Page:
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Linux champion Munich takes decisive step towards returning to Windows

 

A decade ago, Munich was at the vanguard of a movement towards open-source software, switching thousands of staff to Linux from Windows at a time when a move on that scale was almost unheard of.

After spending nine years and millions of euros on the project, today the city's politicians agreed to begin preparing to return to Windows by 2021.

 

Under a proposal backed by the general council, the administration will investigate how long it will take and how much it will cost to build a Windows 10 client for use by the city's employees.

Once this work is complete, the council will vote again on whether to replace LiMux, a custom version of the Linux-based OS Ubuntu, across the authority from 2021.

 

Dr Florian Roth, leader of the Green Party in Munich, who was deeply critical of the move to drop LiMux, said Munich was now very likely to move to Microsoft.

"The final decision will be later, but it's a formal decision. It's only that we will decide again, once we know everything about the costs, but the direction stays the same."

 

Thomas Ranft, Munich councillor and Pirate Party member, said LiMux has been held responsible for a host of unrelated IT problems, "and that's the basis of this decision that's going to cost the town a lot of money and even then there's a question about whether it will actually improve quality".

 

"It's a really sad day," he said. "We don't have a software problem in Munich, we have a problem with IT structure."

 

The council also backed the use of the use of "market standard" software, to provide "the highest possible compatibility" with "internal and external" software, casting doubt on the long-term use of open-source software such as LibreOffice and the Thunderbird email client, with some SPD politicians already talking about a return to Microsoft Office.

At the time Munich began the move to LiMux in 2004, it was one of the largest organizations to reject Windows, and Microsoft took the city's leaving so seriously that its then CEO Steve Ballmer flew to Munich, but the mayor at the time, Christian Ude, stood firm.

 

More recently, Microsoft last year moved its German company headquarters to Munich, and now, less than four years after the migration of some 15,000 staff to LiMux was completed, the city has taken a decisive step towards swapping the Linux-based OS for Windows—whose use has been reduced to a minimum in the city.

"The change to LiMux saved about €10m Euros. Spending that money to do another migration, which will not assert further improvements, instead of solving the real problems is quite a bad idea. After all we are talking about taxpayers money," said Nadine Englhart, chairperson of the Pirate Party in Munich.

 

The proposed move to Windows is being justified based on estimates, not revealed to the public on grounds of commercial sensitivity, that the move will save the council millions of euros by improving staff productivity.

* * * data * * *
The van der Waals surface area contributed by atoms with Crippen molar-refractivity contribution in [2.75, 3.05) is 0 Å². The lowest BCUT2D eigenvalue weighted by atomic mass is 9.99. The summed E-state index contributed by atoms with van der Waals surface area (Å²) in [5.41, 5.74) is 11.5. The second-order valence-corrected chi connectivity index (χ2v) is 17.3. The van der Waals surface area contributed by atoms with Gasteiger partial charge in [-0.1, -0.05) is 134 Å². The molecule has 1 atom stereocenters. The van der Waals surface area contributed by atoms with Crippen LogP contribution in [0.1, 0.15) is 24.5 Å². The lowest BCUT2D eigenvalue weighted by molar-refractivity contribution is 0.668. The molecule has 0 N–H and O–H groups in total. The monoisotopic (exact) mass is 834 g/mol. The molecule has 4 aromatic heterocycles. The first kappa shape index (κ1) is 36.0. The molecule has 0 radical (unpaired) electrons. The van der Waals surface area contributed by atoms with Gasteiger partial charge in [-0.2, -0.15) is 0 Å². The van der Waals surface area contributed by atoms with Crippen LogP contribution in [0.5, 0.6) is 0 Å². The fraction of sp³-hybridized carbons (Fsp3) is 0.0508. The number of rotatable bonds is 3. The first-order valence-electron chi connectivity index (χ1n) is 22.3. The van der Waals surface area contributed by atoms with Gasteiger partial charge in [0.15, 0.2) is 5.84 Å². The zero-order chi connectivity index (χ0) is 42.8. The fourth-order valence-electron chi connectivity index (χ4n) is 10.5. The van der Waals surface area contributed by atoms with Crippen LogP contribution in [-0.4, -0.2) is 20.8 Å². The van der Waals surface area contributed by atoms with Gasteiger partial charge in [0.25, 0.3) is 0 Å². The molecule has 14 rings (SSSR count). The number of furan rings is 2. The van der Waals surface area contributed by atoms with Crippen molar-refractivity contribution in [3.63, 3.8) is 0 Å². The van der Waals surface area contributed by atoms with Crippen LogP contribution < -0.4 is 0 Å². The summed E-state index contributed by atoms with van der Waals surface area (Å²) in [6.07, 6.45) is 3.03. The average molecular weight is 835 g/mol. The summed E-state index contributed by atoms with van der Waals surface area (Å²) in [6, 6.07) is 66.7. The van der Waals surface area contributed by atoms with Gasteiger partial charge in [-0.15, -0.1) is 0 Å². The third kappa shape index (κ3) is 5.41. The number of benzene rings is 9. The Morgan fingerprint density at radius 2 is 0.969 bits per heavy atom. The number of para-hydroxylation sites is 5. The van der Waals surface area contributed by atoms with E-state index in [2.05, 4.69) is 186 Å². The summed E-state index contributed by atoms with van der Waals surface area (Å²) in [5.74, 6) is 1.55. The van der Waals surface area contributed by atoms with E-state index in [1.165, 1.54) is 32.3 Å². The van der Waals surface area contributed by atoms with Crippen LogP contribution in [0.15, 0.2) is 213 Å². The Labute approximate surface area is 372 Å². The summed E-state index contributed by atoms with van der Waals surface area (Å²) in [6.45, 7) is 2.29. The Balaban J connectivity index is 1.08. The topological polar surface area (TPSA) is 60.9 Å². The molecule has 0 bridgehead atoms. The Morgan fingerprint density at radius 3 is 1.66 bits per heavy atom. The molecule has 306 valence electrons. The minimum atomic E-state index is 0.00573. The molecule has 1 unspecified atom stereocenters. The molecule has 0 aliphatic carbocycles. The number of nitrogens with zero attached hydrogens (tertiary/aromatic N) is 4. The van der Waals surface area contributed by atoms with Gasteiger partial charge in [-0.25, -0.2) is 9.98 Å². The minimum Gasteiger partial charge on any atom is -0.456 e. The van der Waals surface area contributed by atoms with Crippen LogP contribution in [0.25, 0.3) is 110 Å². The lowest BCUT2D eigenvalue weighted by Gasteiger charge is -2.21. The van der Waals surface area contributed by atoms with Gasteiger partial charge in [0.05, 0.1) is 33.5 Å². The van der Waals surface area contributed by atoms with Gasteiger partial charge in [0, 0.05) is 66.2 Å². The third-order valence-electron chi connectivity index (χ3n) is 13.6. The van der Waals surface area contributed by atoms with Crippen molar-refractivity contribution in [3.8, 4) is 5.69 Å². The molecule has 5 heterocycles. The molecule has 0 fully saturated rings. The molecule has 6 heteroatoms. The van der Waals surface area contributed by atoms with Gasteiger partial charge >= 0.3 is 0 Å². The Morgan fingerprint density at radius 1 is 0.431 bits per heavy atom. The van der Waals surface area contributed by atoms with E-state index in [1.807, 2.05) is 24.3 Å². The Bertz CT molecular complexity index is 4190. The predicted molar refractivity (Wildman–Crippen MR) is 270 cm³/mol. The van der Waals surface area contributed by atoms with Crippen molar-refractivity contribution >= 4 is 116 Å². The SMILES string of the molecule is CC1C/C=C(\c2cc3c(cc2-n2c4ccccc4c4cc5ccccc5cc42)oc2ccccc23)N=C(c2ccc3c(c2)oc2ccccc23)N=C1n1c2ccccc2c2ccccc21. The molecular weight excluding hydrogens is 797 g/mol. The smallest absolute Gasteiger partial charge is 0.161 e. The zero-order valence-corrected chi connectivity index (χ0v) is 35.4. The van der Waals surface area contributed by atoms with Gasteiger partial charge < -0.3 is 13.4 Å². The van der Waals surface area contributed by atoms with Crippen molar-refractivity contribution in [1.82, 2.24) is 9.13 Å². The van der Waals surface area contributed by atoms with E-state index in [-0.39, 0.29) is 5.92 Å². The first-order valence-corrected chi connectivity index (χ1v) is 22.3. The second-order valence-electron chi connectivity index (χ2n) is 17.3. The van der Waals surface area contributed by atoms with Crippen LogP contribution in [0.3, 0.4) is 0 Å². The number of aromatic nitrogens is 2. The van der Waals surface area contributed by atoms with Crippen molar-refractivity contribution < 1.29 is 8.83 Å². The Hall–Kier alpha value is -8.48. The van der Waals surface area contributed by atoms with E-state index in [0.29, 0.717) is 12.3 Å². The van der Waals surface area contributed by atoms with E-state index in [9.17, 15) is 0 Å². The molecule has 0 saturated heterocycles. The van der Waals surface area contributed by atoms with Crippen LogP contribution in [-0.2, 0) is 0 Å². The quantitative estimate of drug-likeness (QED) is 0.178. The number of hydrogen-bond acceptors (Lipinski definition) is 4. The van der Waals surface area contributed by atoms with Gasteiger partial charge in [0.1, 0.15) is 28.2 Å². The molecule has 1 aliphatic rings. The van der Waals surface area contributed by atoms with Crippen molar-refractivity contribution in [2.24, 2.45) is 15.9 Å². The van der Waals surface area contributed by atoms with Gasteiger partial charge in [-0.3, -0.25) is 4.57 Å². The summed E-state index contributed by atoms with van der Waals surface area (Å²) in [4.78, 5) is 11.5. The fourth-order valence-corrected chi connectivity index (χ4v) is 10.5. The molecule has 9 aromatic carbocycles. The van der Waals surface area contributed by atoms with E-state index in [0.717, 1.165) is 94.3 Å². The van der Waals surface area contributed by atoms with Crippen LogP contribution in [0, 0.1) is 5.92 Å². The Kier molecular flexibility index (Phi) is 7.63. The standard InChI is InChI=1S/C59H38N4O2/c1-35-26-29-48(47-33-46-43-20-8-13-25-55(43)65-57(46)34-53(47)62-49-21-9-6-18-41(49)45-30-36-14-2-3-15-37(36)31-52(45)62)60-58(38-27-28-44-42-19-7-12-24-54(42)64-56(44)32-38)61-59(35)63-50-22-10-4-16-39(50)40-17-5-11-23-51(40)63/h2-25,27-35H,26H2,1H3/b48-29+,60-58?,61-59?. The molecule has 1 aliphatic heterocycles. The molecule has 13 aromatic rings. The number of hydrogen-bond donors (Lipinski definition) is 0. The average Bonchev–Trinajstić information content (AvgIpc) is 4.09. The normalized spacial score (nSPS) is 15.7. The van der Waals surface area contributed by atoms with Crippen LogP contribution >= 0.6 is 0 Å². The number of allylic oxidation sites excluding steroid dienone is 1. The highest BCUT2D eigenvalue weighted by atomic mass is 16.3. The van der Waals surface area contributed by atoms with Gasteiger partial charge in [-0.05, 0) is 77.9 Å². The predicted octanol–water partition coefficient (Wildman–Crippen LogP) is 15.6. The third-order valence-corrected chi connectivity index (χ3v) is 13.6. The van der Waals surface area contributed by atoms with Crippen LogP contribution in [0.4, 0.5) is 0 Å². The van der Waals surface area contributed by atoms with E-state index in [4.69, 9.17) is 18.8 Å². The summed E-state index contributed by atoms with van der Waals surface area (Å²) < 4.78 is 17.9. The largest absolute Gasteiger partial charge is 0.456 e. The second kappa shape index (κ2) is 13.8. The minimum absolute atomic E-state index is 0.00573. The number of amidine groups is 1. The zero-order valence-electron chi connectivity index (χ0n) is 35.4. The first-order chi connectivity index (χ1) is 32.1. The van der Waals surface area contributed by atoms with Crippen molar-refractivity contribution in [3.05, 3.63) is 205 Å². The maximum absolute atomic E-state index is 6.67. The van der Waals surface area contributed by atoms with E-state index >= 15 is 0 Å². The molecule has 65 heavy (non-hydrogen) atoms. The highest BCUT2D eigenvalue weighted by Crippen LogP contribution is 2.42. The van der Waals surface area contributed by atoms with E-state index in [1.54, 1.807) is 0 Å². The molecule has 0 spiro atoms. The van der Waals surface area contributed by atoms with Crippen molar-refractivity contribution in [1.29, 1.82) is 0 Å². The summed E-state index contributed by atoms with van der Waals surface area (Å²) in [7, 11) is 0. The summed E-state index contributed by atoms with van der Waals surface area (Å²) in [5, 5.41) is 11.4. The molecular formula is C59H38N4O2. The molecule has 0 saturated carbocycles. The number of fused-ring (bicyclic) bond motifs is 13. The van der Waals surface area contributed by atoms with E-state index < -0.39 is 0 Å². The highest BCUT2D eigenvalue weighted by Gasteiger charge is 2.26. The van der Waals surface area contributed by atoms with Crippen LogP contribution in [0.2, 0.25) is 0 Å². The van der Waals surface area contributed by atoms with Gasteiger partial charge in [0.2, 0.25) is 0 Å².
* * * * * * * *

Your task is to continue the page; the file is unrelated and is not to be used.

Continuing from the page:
For the move to save money overall, using Windows would need to be considerably more effective as an operating system, because past estimates have put the price of Munich returning to Windows at more than €17m.

 

This 2014 figure, produced by mayor of Munich Dieter Reiter, estimated it would cost €3.15m to buy new PC hardware needed to run Windows and that €14m of work to support LiMux and open-source software would have to be written off. These costs were for a return to Windows 7, and are likely to have increased further due to more work having taken place to support LiMux.

The figure also did not include software licensing and new infrastructure costs associated with Windows. He also revealed that the move to LiMux had saved the council about €11m in licensing and hardware costs, as the Ubuntu-based Linux operating system was less demanding than if it had upgraded to a newer version of Windows.

The Document Foundation, the organization that manages LibreOffice, said moving to Windows 10 and MS Office 2016 could cost the city close to €90m over the next six years, and also stressed that money would no longer be spent in the local economy.

 

It described a move away from open-source software as "a significant step backwards for the City of Munich, with a substantial increase in expenditure, an unknown amount of hidden cost related to interoperability, and a questionable usage of taxpayers money."

 

The proposal to move to Windows, put forward by the SPD and CSU coalition, is based on recommendations in a report released by Accenture and German consultancy arf. The consultants' report recommended investigating "whether it makes economic sense to continue using Linux as a client operating system", once a new Windows client was in place.

The consultants' report said the move to roll out Windows would be part of a larger €18.9m 'architecture and client' project. The four-year project would see Munich city council take on two new "Windows experts", who would help develop a "powerful" new Windows client for use by staff, it said.

 

The Green Party's Roth was skeptical that any money would be saved by moving to Windows, describing it as "not realistic".

Beyond being suspicious of the savings, Roth pointed out that the four-year timetable for switching to Windows wasn't realistic, pointing out that the LiMux migration and wider IT restructure had taken nine years, and the council was again about to reform the IT organization.